A Slow Flight to India – Final Report – Day 5 – Muscat-Ahmedabad

Today was already our last leg from Muscat, Oman (OOMS) over the Indian Ocean all the way to Ahmedabad in India (VAAH). It was also the longest flight ánd the longest stretch over water in our single engine diesel Piper Archers.

We got up early again and took the taxi to the very nice lounge of Jetex at the huge Omani airport. I downloaded the latest wind aloft situation on Foreflight and the forecast confirmed that we would have to fly very low to enjoy a bit of tailwind because high up we would face headwinds that we could not afford if we wanted to arrive with a safe margin of fuel left in our tanks. Flying low also means flying in reasonably hot air, and the sun that was rising in the east, would shine in our face the whole flight.

This time again we filed for a formation flight, so only one flight plan: we would have to stay reasonably close together with the lead having its transponder on, and the other two without having the transponder on. We did a formation takeoff from runway 26R in Muscat after some long taxiing. An immediate right turn put us on course over the water: India, here we come !

We flew about 7,5 hours over water: first with Iran to our north which was not an inviting place in case we would have to make an emergency diversion. After a while we lost contact with Muscat Control, but airline traffic above could relay messages to Mumbai if needed. In the meanwhile we kept ourselves busy by hand flying, chatting over our common frequency, dozing off, drinking small sips of water or sorting through our pictures. The most important activity was keeping a close eye on our calculated remaining range and fuel when arrived, and about the fuel situation at a whole: headwind made range to dwindle down, tailwind gave immediate relief.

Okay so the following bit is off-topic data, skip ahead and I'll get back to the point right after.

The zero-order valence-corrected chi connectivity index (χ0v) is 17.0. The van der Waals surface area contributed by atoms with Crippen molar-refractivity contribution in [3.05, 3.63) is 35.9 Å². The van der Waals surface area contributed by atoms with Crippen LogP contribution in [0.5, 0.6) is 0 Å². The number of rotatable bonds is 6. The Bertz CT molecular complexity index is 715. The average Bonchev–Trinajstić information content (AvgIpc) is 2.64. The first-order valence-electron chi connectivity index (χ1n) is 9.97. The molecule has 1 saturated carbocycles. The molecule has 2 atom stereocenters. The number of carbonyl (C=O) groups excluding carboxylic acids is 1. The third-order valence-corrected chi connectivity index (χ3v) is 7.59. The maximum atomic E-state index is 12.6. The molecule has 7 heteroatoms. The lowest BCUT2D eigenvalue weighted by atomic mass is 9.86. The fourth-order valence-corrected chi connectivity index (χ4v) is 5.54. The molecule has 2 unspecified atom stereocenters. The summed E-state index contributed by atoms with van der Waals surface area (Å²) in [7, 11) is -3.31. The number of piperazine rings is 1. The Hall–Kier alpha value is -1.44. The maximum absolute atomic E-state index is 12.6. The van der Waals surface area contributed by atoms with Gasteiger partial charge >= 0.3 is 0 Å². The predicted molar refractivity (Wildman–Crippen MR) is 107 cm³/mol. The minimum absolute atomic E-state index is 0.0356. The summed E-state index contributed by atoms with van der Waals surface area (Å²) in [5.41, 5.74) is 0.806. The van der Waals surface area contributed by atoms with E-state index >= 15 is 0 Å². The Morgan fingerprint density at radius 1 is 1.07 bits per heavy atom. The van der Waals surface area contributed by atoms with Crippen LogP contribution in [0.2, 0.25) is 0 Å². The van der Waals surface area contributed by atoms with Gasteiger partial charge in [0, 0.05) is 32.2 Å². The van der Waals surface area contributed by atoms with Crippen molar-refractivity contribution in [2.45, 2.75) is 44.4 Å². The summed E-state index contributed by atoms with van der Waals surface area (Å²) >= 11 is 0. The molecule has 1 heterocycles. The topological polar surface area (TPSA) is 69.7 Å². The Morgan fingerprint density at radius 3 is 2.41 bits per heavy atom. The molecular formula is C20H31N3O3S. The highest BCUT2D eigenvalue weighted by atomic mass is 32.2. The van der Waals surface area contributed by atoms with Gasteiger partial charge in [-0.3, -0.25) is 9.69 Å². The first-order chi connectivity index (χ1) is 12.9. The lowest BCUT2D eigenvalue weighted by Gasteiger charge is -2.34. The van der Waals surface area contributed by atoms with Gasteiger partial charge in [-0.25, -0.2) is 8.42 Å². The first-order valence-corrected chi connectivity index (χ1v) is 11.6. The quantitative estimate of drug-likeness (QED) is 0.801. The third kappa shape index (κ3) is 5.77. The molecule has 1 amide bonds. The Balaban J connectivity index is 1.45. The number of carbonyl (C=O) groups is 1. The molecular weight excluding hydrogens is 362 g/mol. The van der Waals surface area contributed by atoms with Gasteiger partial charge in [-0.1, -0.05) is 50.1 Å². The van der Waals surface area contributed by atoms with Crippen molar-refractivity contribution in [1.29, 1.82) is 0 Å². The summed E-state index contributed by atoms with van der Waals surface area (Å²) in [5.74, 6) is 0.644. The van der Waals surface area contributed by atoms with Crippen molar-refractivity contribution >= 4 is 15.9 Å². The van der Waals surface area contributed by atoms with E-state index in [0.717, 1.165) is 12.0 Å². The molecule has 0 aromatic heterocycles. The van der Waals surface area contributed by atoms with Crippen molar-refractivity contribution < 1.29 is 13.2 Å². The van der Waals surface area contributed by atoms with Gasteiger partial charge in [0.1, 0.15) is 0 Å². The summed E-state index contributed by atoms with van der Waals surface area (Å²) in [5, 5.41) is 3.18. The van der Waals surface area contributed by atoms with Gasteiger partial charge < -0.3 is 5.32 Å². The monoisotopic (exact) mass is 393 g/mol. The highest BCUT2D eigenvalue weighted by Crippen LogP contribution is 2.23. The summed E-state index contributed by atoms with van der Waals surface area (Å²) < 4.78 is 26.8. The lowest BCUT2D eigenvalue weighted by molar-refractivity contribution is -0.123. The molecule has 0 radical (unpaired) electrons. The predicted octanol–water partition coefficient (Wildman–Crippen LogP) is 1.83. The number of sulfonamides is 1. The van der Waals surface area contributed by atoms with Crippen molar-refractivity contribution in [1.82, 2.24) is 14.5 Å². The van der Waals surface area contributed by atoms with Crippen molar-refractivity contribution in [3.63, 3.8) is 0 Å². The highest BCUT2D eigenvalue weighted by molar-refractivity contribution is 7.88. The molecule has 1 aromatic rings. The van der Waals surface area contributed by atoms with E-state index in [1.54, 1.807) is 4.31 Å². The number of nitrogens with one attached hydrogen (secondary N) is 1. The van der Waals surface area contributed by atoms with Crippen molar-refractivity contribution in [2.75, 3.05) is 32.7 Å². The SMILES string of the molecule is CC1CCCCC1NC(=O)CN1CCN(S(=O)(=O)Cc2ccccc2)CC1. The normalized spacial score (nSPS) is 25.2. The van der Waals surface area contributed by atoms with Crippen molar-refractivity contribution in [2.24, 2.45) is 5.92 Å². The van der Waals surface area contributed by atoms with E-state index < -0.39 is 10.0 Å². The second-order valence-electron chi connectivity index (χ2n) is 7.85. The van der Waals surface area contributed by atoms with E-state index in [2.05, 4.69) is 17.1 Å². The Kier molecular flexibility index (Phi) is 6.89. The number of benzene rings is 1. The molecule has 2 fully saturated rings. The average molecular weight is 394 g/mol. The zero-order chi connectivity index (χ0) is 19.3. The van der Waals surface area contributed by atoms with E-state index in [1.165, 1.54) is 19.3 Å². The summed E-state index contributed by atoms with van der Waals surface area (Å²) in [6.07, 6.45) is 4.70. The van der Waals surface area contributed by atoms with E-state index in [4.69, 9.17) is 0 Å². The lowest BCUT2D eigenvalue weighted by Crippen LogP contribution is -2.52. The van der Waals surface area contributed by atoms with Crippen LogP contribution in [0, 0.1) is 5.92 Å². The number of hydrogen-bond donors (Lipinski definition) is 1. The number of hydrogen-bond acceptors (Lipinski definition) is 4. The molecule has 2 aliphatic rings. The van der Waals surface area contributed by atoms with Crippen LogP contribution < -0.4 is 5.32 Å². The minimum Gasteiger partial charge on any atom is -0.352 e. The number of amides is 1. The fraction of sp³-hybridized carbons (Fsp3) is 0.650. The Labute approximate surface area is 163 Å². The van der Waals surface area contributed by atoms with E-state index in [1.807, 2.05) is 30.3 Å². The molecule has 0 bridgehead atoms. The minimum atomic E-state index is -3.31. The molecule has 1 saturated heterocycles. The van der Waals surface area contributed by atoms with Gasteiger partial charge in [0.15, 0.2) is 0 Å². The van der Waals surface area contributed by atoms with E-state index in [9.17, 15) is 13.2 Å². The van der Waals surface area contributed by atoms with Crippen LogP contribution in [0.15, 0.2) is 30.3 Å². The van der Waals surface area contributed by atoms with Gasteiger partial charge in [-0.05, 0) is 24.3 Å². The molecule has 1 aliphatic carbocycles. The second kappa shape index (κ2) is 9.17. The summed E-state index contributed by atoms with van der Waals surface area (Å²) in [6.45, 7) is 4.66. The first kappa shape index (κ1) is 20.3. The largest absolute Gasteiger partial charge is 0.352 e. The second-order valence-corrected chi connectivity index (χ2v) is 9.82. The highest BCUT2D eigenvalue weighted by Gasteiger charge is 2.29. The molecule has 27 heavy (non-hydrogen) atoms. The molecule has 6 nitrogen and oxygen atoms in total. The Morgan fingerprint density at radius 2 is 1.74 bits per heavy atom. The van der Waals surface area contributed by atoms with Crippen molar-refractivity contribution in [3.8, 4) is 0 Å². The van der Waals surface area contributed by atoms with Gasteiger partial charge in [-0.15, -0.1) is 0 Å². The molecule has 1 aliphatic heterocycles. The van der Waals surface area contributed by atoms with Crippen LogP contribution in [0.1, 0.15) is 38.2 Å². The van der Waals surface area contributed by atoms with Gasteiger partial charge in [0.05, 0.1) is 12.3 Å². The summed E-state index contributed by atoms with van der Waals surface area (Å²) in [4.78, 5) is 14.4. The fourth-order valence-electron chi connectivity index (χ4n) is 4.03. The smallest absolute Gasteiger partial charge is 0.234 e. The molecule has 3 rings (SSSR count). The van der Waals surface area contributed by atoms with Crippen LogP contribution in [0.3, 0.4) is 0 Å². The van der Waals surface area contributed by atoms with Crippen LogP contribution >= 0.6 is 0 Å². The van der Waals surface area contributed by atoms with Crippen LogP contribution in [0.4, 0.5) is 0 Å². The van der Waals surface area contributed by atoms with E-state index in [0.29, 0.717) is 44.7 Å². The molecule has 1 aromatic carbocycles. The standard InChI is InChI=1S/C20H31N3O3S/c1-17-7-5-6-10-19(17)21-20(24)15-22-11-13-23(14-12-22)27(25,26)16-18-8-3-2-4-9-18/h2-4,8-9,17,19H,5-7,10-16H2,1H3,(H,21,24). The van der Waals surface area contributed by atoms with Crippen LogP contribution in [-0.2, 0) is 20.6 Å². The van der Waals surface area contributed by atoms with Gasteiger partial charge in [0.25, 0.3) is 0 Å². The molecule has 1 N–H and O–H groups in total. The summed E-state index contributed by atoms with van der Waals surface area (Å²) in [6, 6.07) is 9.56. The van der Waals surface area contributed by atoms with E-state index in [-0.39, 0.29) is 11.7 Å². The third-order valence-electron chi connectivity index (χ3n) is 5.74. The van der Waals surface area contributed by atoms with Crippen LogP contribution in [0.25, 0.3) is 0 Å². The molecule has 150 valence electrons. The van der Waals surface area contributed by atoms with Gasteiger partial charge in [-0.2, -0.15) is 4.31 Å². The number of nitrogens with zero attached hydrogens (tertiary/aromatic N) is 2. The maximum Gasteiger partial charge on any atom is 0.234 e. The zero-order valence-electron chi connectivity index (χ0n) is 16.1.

Two nights ago in Kuwait, we had decided to clean our wings and prop from insects that had encountered a sudden death when coming in contact with our aluminium. The shear action of removing those bugs significantly improved our flying characteristics and range, a fact that we found truly enlightening and amazing: insects on the wings and prop do actually matter for performance !!

And so the hours ticked by and we kept cruising at 1500-2500 ft.  Iran was being replaced by Pakistan as a diversion possibility to our north, which was far more hospitable for us westerners. First we started hearing airliners talking to Mumbai Oceanic, and later we heard Mumbai Oceanic answering: we were getting close ! We split up the radio duties: N726DX tuned in into Buj, the nearest airport on Indian soil, N721DX listed to Mumbai while we monitored the emergency and on-guard frequency of 121.5. On our second radio we kept each other up to date via our common “private” frequency chosen to not disturb anyone else.

Then N721DX reported seeing land !! We made landfall ! In Indian coast came into view and the dull waveless sea was being replaced by saltpans, villages and crazy drivers down velo. The real smells of India entered our cockpit.

We were told to avoid Buj airport by the north because of military reasons and because of a big developing thunderstorm to the south. I was worried because of bad weather indicating above Ahmedabad. I verified the METAR of Ahmedabad once more by Garmin InReach and got confirmation that weather would not play a factor … luckily because our fuel range diminished mile by mile.

We dove under the Class C of Ahmedabad at 800 ft, obtained a clearance to enter and climbed to 2000 ft. We chuckled when Jaxon, who was flying ahead with N721DX called the “runway in sight” at 800 ft while still 20 miles away 😊

One by one we flew over the city and joined righthand downwind for runway 23. Jaxon and Sandrine landed first, followed by Sam and Mack and we finished our fantastic ferry trip last !

We had covered almost 4400 nautical miles or 8000 km in five flying days and six legs for a total of 55 flying hours with six pilots and three slow Piper Archer DX, each having consumed about 800 liter of Jet A1. What a hell of a trip !!

We were overcome with joy, and the dreaded bureaucracy on entering India wasn’t so bad after all. We checked in a nearby hotel and had a lovely Indian style buffet dinner: it just doesn’t get better than this.

Thank you for following along on this trip report. Please don’t hesitate to ask me questions and leave your feedback.

Thanks to Sam, Mack, Jaxon, Sandrine and Ray, with whom I spent a lovely trip.

See you on a next trip … hopefully a bit faster next time !

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